After discovering critical flaw in gun, DPS quietly replacing guns issued to all troopers
Officer Richard Vankeuren had just come home from a day at the shooting range in April 2015 with a bag full of guns slung over his shoulder and his new duty pistol on his hip. The 20-year veteran of the Arizona Department of Public Safety was a firearms trainer and weapons expert, but he was about to experience a first.
As he lifted the bag off his shoulder, he heard a “boom” and smelled gunpowder. His first thought was that one of the guns in his bag had gone off.
Then he looked down.
Vankeuren’s Fabrique Nationale Herstal pistol had gone off in its holster, shooting him through the right leg.
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The gun, an FNS 9, was one of the first Fabrique Nationale pistols purchased by DPS for use by its officers. Vankeuren was part of the Firearms Training Unit, the division within DPS that trains troopers and is also responsible for testing and evaluating new weapons for the force.
The investigation into Vankeuren’s accidental shooting determined that a key on the exterior of his bag had become wedged in the trigger.
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But more than three years later, the Firearms Training Unit would discover an issue with the FNS 9 pistols that are the standard sidearm for every DPS trooper that causes them to fire unexpectedly – or not fire at all.
Shortly after the flaw was discovered, DPS began hurriedly replacing the roughly 1,500 FNS pistols it purchased over four years beginning in the 2015 fiscal year, when it ditched the SIG Sauer pistols that all troopers carried in the name of cost savings.
Faulty firearms ‘could cost people their lives’
In fiscal years 2015 through 2018, DPS spent about $281,000 to buy new FNS pistols, utilizing trade-ins to cut the costs of the new guns.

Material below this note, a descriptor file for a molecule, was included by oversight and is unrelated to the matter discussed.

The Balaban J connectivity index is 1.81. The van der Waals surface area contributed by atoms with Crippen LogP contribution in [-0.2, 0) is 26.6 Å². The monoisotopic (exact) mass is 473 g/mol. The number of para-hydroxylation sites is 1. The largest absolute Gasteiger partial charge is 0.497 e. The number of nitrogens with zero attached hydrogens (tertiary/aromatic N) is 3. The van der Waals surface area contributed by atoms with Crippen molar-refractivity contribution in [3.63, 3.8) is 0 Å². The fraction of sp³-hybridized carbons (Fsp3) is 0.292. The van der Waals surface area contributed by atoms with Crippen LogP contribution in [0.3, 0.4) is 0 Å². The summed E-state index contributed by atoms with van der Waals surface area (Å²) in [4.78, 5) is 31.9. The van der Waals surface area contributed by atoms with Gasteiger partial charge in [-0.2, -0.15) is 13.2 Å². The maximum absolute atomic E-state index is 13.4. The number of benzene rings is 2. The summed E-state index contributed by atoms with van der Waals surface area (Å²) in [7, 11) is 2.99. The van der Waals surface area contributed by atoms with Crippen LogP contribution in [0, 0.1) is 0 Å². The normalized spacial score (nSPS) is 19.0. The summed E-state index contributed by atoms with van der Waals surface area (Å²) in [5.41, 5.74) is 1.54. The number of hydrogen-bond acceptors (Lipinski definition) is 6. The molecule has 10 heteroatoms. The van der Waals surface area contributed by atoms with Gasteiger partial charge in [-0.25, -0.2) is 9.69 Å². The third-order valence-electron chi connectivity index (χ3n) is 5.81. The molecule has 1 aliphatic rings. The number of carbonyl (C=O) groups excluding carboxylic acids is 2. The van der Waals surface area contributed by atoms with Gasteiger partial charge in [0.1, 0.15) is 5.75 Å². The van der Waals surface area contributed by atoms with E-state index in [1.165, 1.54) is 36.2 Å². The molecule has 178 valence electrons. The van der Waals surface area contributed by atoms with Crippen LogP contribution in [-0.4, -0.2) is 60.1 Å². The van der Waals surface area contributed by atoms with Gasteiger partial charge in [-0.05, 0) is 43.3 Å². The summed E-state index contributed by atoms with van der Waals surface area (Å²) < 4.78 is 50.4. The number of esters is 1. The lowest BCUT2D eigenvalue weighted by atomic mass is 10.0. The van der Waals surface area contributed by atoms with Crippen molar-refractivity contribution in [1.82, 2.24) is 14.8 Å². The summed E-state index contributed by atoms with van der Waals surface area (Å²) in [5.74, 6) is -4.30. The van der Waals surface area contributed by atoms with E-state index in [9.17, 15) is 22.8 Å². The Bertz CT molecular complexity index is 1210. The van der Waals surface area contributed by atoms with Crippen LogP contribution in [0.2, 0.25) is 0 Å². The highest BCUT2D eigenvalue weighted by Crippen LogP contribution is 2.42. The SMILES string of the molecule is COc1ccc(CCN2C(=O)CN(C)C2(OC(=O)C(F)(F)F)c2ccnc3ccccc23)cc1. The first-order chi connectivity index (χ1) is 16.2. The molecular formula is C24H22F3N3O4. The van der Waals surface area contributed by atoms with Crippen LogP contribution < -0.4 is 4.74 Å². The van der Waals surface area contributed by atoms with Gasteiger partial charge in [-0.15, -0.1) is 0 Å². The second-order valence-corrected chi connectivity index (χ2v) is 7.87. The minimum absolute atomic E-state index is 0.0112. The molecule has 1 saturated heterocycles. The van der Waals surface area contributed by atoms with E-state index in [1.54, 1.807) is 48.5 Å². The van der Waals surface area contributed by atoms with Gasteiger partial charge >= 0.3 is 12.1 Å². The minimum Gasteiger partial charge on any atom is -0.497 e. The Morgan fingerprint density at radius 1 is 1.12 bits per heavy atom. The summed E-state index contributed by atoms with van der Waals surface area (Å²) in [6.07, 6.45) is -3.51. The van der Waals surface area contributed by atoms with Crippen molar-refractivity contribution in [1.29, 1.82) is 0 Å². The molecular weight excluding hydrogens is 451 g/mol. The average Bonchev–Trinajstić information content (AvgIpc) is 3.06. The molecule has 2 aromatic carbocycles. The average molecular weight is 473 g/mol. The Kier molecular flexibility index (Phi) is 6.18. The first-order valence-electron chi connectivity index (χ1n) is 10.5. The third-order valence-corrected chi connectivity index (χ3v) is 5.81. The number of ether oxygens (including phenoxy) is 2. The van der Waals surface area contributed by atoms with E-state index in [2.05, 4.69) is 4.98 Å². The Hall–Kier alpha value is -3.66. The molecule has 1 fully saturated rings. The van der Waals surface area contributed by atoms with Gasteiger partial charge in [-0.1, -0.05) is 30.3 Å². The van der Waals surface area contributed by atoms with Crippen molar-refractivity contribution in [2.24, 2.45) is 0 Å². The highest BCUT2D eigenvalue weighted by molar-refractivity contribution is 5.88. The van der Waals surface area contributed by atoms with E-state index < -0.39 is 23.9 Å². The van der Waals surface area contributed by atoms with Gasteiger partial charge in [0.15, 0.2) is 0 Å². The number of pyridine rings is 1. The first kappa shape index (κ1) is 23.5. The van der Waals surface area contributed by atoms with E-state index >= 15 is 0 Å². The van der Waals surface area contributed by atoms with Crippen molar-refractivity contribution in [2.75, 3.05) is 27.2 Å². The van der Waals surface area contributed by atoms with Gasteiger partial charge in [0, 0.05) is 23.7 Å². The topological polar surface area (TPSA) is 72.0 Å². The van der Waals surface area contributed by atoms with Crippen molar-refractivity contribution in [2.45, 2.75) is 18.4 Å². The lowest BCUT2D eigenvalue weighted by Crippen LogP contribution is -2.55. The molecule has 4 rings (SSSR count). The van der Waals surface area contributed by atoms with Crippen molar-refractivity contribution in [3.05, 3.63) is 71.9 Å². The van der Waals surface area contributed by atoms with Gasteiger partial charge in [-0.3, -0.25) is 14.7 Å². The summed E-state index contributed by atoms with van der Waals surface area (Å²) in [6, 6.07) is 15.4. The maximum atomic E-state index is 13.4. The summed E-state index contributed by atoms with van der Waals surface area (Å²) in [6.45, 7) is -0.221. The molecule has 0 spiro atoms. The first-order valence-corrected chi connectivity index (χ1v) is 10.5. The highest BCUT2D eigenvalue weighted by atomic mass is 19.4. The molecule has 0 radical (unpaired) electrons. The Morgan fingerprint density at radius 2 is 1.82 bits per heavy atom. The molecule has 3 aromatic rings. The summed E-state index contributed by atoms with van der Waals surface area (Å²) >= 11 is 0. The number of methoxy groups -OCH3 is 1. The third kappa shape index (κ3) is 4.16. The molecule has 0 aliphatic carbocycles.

Dr. Michael Scott, a professor of criminology at Arizona State University who has worked with a number of law enforcement agencies across the country, said the problems DPS has discovered with the FNS pistols are concerning.
“This creates a higher risk for either accidental discharge or unintended failure to discharge, both of which could cost people their lives,” he said.
During testing of the weapons in 2018, DPS found that three Fabrique Nationale pistols – the FNS 9 Longslide, which was carried by troopers, and the FNS C and FNS 9 – all had two conditions that could cause them to either fire without pulling the trigger or not fire when the trigger was pulled.
It is unknown what prompted the additional testing some three years after DPS began arming troopers with the FNS pistols.
In a safety bulletin video released internally in August 2018 and obtained by the Arizona Mirror through a public records request, footage is shown of the weapons firing after being bumped or hit.
“A tap, rack, any side-to-side or up-and-down movement, a sharp jarring blow and even holstering and unholstering will cause the weapon to fire with no further contact with the trigger,” a narrator in the undated video says after explaining the conditions in which this malfunction can occur.
Part of the video created by DPS showing the misfire issues.
The malfunction happens when the slide of the gun is slightly pushed back and the trigger and action does not fully reset. This is called being “out of battery.”
When a pistol is out of battery, safety mechanisms initiate to ensure the gun does not fire. However, DPS found that, in some instances when the slide was put back into position, the FN pistols would fire.
DPS also discovered that sometimes the gun wouldn’t fire when the slide returned to its normal position – but if the weapon was bumped or hit, it would fire unexpectedly.
Scott, the ASU professor and law enforcement consultant, said if he had experienced something similar in his department, he’d likely suspend use of that firearm immediately.